Similar to how it's the plaster that makes a pool waterproof, not the gunite, it's the roofing felt that makes a roof waterproof, not the tile or shingle. The primary job of the tile/shingle is to keep the sun off the felt. As long as the felt doesn't dry out and degrade, the roof remains watertight. Yes the tile/shingle sheds water, and adds to the overall waterproofing, of course, so you protect it, too, but the layers of roofing materials are redundant, and back each other up.
 
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matthewsunshineflorida

Well-known member
Sep 28, 2018
104
Tampa, FL
Pool Size
12500
Surface
Plaster
Chlorine
Salt Water Generator
SWG Type
Pentair Intellichlor IC-40
Now those panels are on sale with a 20% coupon bringing 500sqft of panels (to heat 460sqft of pool/spa) to $4.5k no tax or shipping - meaning I'm probably under $4800 for the other pipes/valves so payback could easily be 4 years. By FAR the best deal I've seen on panels that don't look cheap.

I have a shingle roof 6/12 pitch with rafters 24" on center and relatively thin OSB over top. I really do not trust the thin OSB alone to hold panels watertight in a wind storm - I would think vibrations over time would cause small openings around the screws which could let in water. So I'd want to put them RIGHT on the rafters which this kit does seem to be designed to do (clips can be spaced 24"), sealant inside the holes and over top of the screws and I think I'd be set. Might have a little trouble finding that first stud but should be able to measure off from there...

I have so many projects to do so I'm wary of adding this in, but the videos honestly make it look like I could mount these in a weekend. I'm tempted. Wife wants me me to wait and see what the gas bill looks like but I feel like it is almost guaranteed to eventually pay for itself, and our roof isn't even 4 years old so we still have a lot of life out of it. Hmm...
 
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Dirk

Gold Supporter
TFP Guide
Nov 12, 2017
8,624
Central California
Pool Size
12300
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Plaster
Chlorine
Salt Water Generator
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Pentair Intellichlor IC-40
All good!

Measuring from the first rafter is supposed to work, but it's not a given. Depending on how your roof is built, you should be able to see the rafters under the eve. That will give you the first rafter, plus you can measure the others to confirm they're 2' on-center. If they're hidden by a soffit (a kind of "ceiling" under the eve), you might be able to find nail heads in either the soffit or the facia that would indicate where the rafters are. If neither of those ideas work, I have a few others...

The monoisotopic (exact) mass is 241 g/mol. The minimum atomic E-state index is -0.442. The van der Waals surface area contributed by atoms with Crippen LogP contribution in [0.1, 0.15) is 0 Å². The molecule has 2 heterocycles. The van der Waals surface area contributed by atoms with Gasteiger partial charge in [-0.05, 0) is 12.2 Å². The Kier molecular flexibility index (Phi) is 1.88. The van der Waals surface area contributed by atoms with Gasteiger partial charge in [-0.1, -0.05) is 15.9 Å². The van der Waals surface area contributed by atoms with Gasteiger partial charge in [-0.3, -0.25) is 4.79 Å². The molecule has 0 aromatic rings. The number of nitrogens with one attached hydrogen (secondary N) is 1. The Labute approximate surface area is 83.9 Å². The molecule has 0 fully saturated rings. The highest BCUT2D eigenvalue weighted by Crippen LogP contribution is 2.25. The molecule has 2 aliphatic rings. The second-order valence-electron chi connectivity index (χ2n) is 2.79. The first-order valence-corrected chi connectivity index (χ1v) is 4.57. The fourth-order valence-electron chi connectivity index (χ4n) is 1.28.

Dirk

Gold Supporter
TFP Guide
Nov 12, 2017
8,624
Central California
Pool Size
12300
Surface
Plaster
Chlorine
Salt Water Generator
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Pentair Intellichlor IC-40
Sorry, I just realized I've been stomping all over aislephive's thread. If this info isn't helpful I can have a mod fix my hijack...
 

matthewsunshineflorida

Well-known member
Sep 28, 2018
104
Tampa, FL
Pool Size
12500
Surface
Plaster
Chlorine
Salt Water Generator
SWG Type
Pentair Intellichlor IC-40
All good!

Measuring from the first rafter is supposed to work, but it's not a given. Depending on how your roof is built, you should be able to see the rafters under the eve. That will give you the first rafter, plus you can measure the others to confirm they're 2' on-center. If they're hidden by a soffit (a kind of "ceiling" under the eve), you might be able to find nail heads in either the soffit or the facia that would indicate where the rafters are. If neither of those ideas work, I have a few others...
Yea my rafters are covered by soffits and then gutters so no real way to get to it from there. But I was thinking what I can do is go to the attic and measure off the wall, put a rare earth magnet right in the attic against the OSB right next to the first rafter... then measure the same distance up top and I should be able to drag a magnet up until I find it, then the rafters are 1.5" wide so go over 3/4" from the end of the magnet. Then I'm thinking I'll just measure the distance between each rafter from inside the attic to make sure I hit the center on each one (or do the magnet idea each time?). I like the clip on system so I'll probably do helicol or those knock offs - $5k seems reasonable for something that looks like it could last a really long time, especially since we only have 425sqft of pool plus the spa maybe 450-460 with 500sqft of solar should really make it comfortable most of the year, seems so worth it.